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Aug
19
comment OMAC/CMAC constant for different block sizes
the crypto++ implementation of CMAC specifies the constants for 64, 128, and 256-bit block sizes, if that's any help.
Aug
7
comment Allowing the user to choose the hashing formula at the registration
@CodesInChaos - oh really?? That's a terrible design decision. For encryption, the user can also choose between AES, Serpent, Twofish, and any (cascading) combination of the three. Do you know whether Truecrypt uses the same 'trial and error' approach to decryption? Definitely agree with you about increasing the PBKDF2 rounds, I think it's currently fixed at 1000 (nowhere near enough)... it doesn't make much sense to let users choose a hash algo, but not the number of iterations.
Aug
7
comment Allowing the user to choose the hashing formula at the registration
TrueCrypt allows the user to choose between SHA-512, Whirlpool, or RipeMD-160 as the underlying hash for PBKDF2. However, I believe the chosen algorithm is stored in the file header, so it would seem this option is just a user preference, as opposed to an increase of security through obscurity.
Aug
5
comment Achieving 256-bit encryption strength with PBKDF2 - HMAC-SHA1
@Ninveh - 4096 iterations of HMAC-SHA1 is far too few - in 2013 you should be aiming for somewhere around 100'000 iterations. Running the output through a hash function won't remedy this either.
Jul
31
awarded  Popular Question
Jul
30
awarded  Fanatic
Jul
28
comment Approaches to decoding data of an unknown type
You need to draw a distinction between encoding and encryption... they're quite different. Decoding an encoded string is (usually) trivial. Decrypting ciphertext without any knowledge of the algorithm/mode/padding/plaintext/key is generally not practical. Your question is far too broad - there are so many forms of cryptanalysis that you really need to start investigating them, and ask specific questions as they arise. Good luck!
Jul
26
comment Is truncating a SHA512 hash to the first 160 bits as secure as using SHA1?
@e-sushi ... thanks for explaining hex to me - I'm actually a web-dev too O_o. My point was that the OP's questions changes entirely if the hash were to be Base64 encoded (as an example). As such, it's helpful if people phrase crypto questions in terms of bits and bytes, to ensure that everyone is on the same page (so to speak). I know all those 1s & 0s are confusing for us simpleton web-devs, but I think it's important for anyone implementing crypto to understand basic concepts and terminology.
Jul
26
comment Is truncating a SHA512 hash to the first 160 bits as secure as using SHA1?
Just a note regarding terminology; hash output is in bits, not 'characters'. Your example above is hex-encoded (ie, 2 hexadecimal characters per byte), but that's just a representation... the underlying data is always in bits. You might consider editing your question to something like "truncating sha512 to the first 20 bytes...".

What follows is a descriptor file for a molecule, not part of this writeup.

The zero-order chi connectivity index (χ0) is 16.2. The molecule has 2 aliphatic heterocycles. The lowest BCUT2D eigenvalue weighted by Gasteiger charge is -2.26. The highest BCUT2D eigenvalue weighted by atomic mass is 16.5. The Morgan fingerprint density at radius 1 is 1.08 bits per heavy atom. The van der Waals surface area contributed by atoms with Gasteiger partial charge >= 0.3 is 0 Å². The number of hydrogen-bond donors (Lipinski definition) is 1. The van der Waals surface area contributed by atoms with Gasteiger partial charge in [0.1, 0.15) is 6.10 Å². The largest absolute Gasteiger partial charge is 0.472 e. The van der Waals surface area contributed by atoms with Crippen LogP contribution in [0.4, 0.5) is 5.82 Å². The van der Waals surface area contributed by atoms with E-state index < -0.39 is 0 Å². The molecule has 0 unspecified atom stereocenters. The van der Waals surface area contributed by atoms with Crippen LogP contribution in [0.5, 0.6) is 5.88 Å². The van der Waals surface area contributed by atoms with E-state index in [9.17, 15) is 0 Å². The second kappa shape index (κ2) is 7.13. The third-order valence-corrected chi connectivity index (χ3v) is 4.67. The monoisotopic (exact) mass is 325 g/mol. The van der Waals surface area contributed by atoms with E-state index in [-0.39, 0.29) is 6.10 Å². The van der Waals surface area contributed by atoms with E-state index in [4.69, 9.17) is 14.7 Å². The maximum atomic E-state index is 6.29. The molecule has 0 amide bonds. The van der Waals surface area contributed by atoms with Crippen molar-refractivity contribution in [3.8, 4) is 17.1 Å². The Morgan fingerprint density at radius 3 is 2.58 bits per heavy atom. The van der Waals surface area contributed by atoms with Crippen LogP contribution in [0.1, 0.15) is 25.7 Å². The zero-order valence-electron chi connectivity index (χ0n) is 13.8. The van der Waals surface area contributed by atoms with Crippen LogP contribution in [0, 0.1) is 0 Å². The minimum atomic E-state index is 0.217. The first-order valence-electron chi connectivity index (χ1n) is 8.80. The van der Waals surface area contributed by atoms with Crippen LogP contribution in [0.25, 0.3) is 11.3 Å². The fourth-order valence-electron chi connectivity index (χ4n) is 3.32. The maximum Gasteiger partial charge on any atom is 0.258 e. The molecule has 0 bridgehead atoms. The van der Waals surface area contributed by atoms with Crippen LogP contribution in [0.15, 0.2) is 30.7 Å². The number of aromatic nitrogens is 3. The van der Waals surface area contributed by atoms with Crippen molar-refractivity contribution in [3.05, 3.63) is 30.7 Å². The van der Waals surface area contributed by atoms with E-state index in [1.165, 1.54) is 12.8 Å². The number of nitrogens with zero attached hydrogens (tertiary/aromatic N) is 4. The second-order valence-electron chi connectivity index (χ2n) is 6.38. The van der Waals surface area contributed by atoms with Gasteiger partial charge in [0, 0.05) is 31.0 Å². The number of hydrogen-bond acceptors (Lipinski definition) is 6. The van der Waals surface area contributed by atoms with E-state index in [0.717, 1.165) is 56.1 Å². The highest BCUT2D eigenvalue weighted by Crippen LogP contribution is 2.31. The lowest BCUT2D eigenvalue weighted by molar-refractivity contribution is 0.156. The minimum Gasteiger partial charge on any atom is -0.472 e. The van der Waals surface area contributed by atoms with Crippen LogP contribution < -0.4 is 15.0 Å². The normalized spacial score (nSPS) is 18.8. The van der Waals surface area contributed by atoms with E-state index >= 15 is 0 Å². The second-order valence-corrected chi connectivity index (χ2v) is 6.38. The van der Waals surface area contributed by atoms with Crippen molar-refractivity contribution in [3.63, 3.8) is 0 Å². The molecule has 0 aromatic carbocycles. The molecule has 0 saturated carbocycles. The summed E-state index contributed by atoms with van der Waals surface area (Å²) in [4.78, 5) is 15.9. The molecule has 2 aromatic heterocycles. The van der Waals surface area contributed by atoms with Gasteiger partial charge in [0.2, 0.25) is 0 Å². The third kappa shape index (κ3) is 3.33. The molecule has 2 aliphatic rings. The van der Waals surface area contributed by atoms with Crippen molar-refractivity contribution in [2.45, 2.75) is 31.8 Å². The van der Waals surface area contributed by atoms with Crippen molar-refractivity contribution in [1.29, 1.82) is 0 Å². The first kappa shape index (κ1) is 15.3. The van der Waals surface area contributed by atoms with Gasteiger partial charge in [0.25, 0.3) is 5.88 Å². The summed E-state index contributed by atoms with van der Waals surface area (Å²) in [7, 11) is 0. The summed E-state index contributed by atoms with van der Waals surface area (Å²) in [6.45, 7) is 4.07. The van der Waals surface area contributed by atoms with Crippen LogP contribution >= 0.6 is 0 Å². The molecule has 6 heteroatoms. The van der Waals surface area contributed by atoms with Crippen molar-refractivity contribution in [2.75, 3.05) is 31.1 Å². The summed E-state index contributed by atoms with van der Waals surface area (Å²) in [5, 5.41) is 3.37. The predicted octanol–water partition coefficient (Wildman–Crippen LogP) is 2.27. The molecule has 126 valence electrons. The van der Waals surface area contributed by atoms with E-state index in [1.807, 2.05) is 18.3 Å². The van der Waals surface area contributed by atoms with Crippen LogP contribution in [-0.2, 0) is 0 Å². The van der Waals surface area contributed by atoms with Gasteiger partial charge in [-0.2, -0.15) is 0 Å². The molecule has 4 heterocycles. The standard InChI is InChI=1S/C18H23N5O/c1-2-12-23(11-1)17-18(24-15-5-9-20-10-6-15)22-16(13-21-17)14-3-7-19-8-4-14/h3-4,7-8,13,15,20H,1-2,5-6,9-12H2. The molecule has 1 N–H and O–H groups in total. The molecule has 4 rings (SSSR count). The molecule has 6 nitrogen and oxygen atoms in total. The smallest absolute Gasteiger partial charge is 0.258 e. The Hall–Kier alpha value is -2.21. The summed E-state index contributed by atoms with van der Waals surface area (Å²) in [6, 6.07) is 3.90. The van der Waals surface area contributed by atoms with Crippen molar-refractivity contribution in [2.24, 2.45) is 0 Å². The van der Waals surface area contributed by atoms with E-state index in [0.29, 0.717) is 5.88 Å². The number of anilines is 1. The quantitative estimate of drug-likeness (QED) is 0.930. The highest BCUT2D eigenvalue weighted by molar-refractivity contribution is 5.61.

Jul
22
comment How can I accomplish Key Derivation in JavaScript?
@AbhiBeckert - yes, CodesInChaos is correct regarding the salt... it doesn't have the same stringent requirements as something such as in Initialization Vector (for example). Crypto-JS (link above) also provides functionality for random byte generation.
Jul
22
comment How can I accomplish Key Derivation in JavaScript?
I would go with the crypto-js implementation of PBKDF2
Jul
19
comment multiple keys via HKDF - whats better, one or two applications of HKDF-extract
thanks for the heads-up... I didn't know that.
Jul
19
comment multiple keys via HKDF - whats better, one or two applications of HKDF-extract
there's also a third option: similar to the first option, but expand once and request 256 bits of output, and split the output to make two keys
Jul
18
answered repeated use of HKDF-extract on the same PRK
Jul
17
revised Questions about BCrypt and PBKDF2
expanding answer based on further consideration
Jul
17
comment AES 256 Encryption - Is it really easy to decrypt if you have the key?
Can you give an example of a non-deterministic KDF? Your concern about IV-generation is valid - if the OP is using a static salt (ie, doesn't change with each encryption) and the KDF used to generate the key/iv is deterministic (I'm assuming it must be if it's being used to generate the key) then logically the IV would be static as well (big no-no). To avoid this, the salt should be refreshed with each encryption. ThomasPornin addresses this strategy in some detail here.
Jul
17
comment AES 256 Encryption - Is it really easy to decrypt if you have the key?
If the encryption mode (CBC) isn't known to the attacker, then ciphertext(s) of round block size lengths (16, 32, 64, etc) should be a pretty good clue.
Jul
17
comment Questions about BCrypt and PBKDF2
@GavrielFeria - BCrypt is slow by design, that's the point of a slow hash function... you talk about BCrypt being slow like it's an undesirable quality. Also, 64-bit block ciphers are not inherently insecure in all contexts, but aside from that - you certainly can't go around changing the block size of crypto algorithms and expect them to be as secure as the original design.
Jul
17
comment Questions about BCrypt and PBKDF2
@StephenTouset - agreed - assuming that's what the OP is proposing, which frankly, is a bit unclear... "10.000 iteractions of user's password with PBKDF2 and username (or email) as SALT and the server will store in the DB the salted SHA-512 digest of the PBKDF2 result". All the more reason to stick with a standard protocol.
Jul
17
revised Questions about BCrypt and PBKDF2
deleted 1 characters in body